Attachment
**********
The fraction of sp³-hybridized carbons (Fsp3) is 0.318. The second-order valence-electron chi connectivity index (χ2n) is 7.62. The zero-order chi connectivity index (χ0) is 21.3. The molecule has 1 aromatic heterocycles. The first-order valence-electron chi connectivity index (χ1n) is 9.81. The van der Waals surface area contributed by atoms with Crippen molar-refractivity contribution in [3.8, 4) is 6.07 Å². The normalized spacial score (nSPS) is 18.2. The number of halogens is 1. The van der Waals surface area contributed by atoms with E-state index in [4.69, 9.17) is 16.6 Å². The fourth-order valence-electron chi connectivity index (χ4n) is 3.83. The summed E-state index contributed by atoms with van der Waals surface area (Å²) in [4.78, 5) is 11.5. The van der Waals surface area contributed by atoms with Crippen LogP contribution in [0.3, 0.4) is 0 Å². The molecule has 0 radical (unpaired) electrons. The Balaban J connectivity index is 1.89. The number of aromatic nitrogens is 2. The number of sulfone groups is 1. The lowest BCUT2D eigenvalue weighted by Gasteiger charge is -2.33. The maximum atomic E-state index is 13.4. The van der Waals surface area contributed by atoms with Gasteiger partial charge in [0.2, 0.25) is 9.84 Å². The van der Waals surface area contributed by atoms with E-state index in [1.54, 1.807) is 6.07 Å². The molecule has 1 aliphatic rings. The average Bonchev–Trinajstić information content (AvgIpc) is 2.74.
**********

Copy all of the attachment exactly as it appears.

The fraction of sp³-hybridized carbons (Fsp3) is 0.318. The second-order valence-electron chi connectivity index (χ2n) is 7.62. The zero-order chi connectivity index (χ0) is 21.3. The molecule has 1 aromatic heterocycles. The first-order valence-electron chi connectivity index (χ1n) is 9.81. The van der Waals surface area contributed by atoms with Crippen molar-refractivity contribution in [3.8, 4) is 6.07 Å². The normalized spacial score (nSPS) is 18.2. The number of halogens is 1. The van der Waals surface area contributed by atoms with E-state index in [4.69, 9.17) is 16.6 Å². The fourth-order valence-electron chi connectivity index (χ4n) is 3.83. The summed E-state index contributed by atoms with van der Waals surface area (Å²) in [4.78, 5) is 11.5. The van der Waals surface area contributed by atoms with Crippen LogP contribution in [0.3, 0.4) is 0 Å². The molecule has 0 radical (unpaired) electrons. The Balaban J connectivity index is 1.89. The number of aromatic nitrogens is 2. The number of sulfone groups is 1. The lowest BCUT2D eigenvalue weighted by Gasteiger charge is -2.33. The maximum atomic E-state index is 13.4. The van der Waals surface area contributed by atoms with Gasteiger partial charge in [0.2, 0.25) is 9.84 Å². The van der Waals surface area contributed by atoms with E-state index in [1.54, 1.807) is 6.07 Å². The molecule has 1 aliphatic rings. The average Bonchev–Trinajstić information content (AvgIpc) is 2.74.